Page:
Shopping excursions embark every day except on holidays and on New England Patriots home-game days. Direct Boston hotel pickup is available for hotel guests, while visitors and area residents can get picked up at either the Back Bay Station on Dartmouth Street at 8:30 a.m. or the South Station on Atlantic Avenue at 9 a.m. and head back toward Boston at 4:15 p.m.
Launched in 1948 by Chicago shipwright Henry C. Grebe, the Full Moon is an antique, 65-foot motor yacht that ravels constantly. In the winters, it cruises the waters of southern Florida, but it returns to New England once it gets warmer, taking passengers on voyages throughout Boston Harbor. Onboard the Full Moon, passengers can take in skyline views and sunset vistas from the sea.
The refitted vessel features wooden decks and varnished rails, as well as intimate gathering areas and seating scattered across the boat. A sun-soaked bow presents passengers with unblocked views of the surroundings. The covered aft deck and indoor salon areas let passengers relax away from the elements.
Bella Via's licensed pilots maneuver their brightly colored craft through the sky as intimate groups of up to four passengers take in sweeping views of the countryside. The vessel swoops into natural beauty and dips close to the verdant treetops, granting aeronauts newfound views of the canopy and allowing them to eavesdrop on tree-house board meetings. Guests may skim across the mirrored surface of a lake or soar up to 2,000 feet above the earth to tamper with the clouds and embarrass rival meteorologists. Passengers can assist with the setup of balloons prior to takeoff, and a dedicated crew follows the vessel to its landing site to toast disembarking balloonists with an effervescent glass of bubbly and return them to their jealous automobiles.
North Ridge Mountain Guides founder Jamie Leahy first fell in love with scaling peaks while tackling the heights of Mount Washington. The Professional Climbing Instructors' Association–certified guru has since defied gravity on inclines of ice and rock around the United States and in Ecuador, summiting peaks of more than 19,000 feet to touch the sky and harvest his crops of clouds by following a simple philosophy: climb hard, climb safe. This mantra guides his approach to teaching the ins and outs of belaying and rappelling and steers the expeditions he leads up the less-traveled routes of Mount Monadnock. He also shares the art of ice climbing with pupils during introductory courses that delve into subjects such as crampon placement, swinging an ice axe, and how to read the ice, which often obscures its messages in Wingdings fonts.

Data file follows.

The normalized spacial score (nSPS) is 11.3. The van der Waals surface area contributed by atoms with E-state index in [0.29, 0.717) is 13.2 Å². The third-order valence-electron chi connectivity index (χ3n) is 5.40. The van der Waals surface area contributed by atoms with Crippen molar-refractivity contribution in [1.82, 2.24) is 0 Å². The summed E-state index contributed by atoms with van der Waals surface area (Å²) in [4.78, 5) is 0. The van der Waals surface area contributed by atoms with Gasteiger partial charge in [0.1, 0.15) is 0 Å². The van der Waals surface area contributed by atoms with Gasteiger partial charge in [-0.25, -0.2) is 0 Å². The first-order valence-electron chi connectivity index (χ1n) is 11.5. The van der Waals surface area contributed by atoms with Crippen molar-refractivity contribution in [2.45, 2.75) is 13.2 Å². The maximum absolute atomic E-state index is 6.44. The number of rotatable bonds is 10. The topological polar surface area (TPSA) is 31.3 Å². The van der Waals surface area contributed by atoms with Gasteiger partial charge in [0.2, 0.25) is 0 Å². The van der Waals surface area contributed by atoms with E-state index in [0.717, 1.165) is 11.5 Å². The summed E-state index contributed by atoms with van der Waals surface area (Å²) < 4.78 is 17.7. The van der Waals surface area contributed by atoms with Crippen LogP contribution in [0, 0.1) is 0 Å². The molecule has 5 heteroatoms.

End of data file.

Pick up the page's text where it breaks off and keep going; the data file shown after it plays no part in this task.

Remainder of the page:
With three haunted houses, a spooky hayride, and a bustling carnival, Witch’s Woods is a Halloween theme park that rises from the mist for only one month a year. Ferried along by a sputtering tractor, Haunted Hayride passengers cower for 20 grueling minutes as they are assailed from all sides by zombies, werewolves, ghouls, and cows trying to nibble the hay. At the end of the ride, three paths lead to additional attractions, including Castle Morbid, in which medieval spirits chase interlopers through the halls and into the depths of the keep, where it becomes increasingly apparent that the weapons that once kept intruders out are now employed to keep them in. Nightmare Mansion is inhabited by a cursed family whose eternal life has left them as withered husks driven insane with rage at visitors who still possess the ability to die. The final path leads to the 3-D Keeper’s Crypt, where the undead shamble and scream as they pursue their prey, and where the walls themselves seem to be closing in.
A creepy carnival awaits survivors with rides, games, and more attractions. The Horror wood Chamber of Chills puts favorite Halloween and horror-movie characters on display, including such icons as Frankenstein, Freddy Krueger, and Mary Shelley’s original version of Shrek. Meanwhile, the Jack O’ Lantern Jamboree displays rows upon rows of professional carved pumpkins, eerily glowing at self-guided passersby.
After years of teaching preschool, Sue Merlino graduated to a new passion in life when she turned her enthusiasm for bicycling and her hometown into a career exploring Concord's history atop a two-wheeler. Her resulting brainchild, Concord Bike Tours, wends through the heavily treed lanes of the city, elucidating the history of notable locations such as the Emerson House, the abodes of lesser-known abolitionists, and the site where Thoreau kissed his first tree. Four regularly run tours take up to 10 bicyclists on 2.5- to 3-hour journeys, with optional sidecars for children younger than 8 provided. Sue and her family will also plot custom trips for clients interested in longer rides, different scenery, or preparing for a Jeopardy! audition.